8. The Senate, Morons!: As if the Jedi’s missing the obviousness of Palpatine’s rise to power wasn’t enough, there’s the added idiocy of the Senate. For years, these guys, have been surrendering more and more power willingly to Palpatine. And then when he announces that the Jedi attacked him, they buy it. Really? They believed that the Jedi, the servants of peace and justice for 1000 generations, are trying to take power? Not the hideously scarred man who took power in the name of security, wiped out the Jedi, and is now declaring the government a military dictatorship? They don’t see this as the slightest bit suspicious? What’s more, the entire reason they gave Palpatine “Emergency Powers” was because of the war. Now that it’s over and all the threats eliminated, he claims that arrangements is to be made permanent. And how does the Senate respond? According to Padme, “with thunderous applause”! How stupid are these people?
  9. “Noooooo!”: Another perfect opportunity for Anakin to turn on Palpatine would have been when he told him Padme was dead. Saving her was the whole reason he turned to the Dark Side, betrayed the Jedi, killed the “younglings”, and murdered the Separatists leaders. Now he’s told she isn’t even alive, and what does he do? Cries and still agrees to be the Emperor’s lap dog. Again, I would have been like “Well then f*** you, pal! I got no reason to follow you, so I’m taking it all!” He already said how he could defeat Palpatine and run things with Padme. Why not do it now and run the whole thing himself? What kind of Sith is he, turning down obvious opportunities for personal power?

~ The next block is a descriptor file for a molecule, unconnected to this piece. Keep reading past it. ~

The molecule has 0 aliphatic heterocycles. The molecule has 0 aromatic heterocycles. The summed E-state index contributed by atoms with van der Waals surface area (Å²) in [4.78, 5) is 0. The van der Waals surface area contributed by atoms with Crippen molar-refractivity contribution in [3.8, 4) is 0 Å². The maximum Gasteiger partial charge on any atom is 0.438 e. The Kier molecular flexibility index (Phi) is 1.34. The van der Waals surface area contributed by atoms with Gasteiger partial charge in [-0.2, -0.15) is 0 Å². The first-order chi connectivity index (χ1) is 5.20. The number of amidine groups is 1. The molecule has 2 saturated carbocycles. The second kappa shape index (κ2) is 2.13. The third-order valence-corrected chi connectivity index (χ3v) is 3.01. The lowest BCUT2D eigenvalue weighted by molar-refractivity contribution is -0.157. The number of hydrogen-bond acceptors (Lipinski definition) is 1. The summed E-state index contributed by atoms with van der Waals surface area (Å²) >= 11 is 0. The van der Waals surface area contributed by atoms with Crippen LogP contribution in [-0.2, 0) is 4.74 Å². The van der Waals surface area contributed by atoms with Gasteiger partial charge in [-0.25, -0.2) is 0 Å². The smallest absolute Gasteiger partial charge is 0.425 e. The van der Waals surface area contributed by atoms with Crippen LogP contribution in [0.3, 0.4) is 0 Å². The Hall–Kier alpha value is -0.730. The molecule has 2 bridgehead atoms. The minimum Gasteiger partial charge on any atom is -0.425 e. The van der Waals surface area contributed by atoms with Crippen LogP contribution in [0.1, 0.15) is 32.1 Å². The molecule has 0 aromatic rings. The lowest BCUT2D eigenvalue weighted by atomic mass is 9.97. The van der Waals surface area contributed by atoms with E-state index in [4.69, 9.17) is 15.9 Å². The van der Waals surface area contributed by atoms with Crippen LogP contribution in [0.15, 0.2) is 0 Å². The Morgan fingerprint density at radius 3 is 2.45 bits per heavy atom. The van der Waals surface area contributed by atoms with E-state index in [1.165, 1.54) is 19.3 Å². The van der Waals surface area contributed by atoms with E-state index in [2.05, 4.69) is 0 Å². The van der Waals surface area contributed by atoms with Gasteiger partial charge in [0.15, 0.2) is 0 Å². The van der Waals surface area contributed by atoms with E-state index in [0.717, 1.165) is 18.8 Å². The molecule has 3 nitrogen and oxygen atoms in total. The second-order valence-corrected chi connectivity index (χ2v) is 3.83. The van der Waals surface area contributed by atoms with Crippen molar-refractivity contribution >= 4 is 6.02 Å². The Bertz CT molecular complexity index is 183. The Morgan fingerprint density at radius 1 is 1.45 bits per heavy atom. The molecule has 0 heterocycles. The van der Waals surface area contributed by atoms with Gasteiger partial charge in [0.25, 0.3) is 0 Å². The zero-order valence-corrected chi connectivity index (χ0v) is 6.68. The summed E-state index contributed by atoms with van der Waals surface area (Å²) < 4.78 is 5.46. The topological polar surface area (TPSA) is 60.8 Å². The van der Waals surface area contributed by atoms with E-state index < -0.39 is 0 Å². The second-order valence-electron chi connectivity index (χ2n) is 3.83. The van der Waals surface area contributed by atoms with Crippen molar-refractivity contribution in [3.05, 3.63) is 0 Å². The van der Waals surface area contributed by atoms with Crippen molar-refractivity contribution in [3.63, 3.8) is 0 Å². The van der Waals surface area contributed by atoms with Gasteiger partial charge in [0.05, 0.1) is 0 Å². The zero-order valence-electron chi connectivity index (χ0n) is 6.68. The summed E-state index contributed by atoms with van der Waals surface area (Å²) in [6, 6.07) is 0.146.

10. Contradictions: As a last point, I’d like to highlight how there were even contradictions here between this last movie and the originals. Didn’t Leia say that she knew her mother, and that she died when she was very young? That she was beautiful, kind, but… sad? She sure did, and this hinted at the fact that her mother was lamenting the loss of her husband, Anakin. So Padme dying in child birth kind of contradicts that. And it was just plain silly! Are we to believe that in this day and age, women die in child birth because they’ve got broken hearts? Even if she were feeling dejected and in the mood to give up, they got defibrillators and adrenaline, don’t they? They can restart a heart! And why was it necessary to have the Death Star being built at the end? Was it so important to preview it as well? As I recall, the first one was built to combat the threat of the Rebellion. Since that’s a good twenty years away at this point, the Empire has no justification to build it yet. And the second one only take a few years to build and it was bigger and badder than the first. Why then would it take them twenty years to build the first one?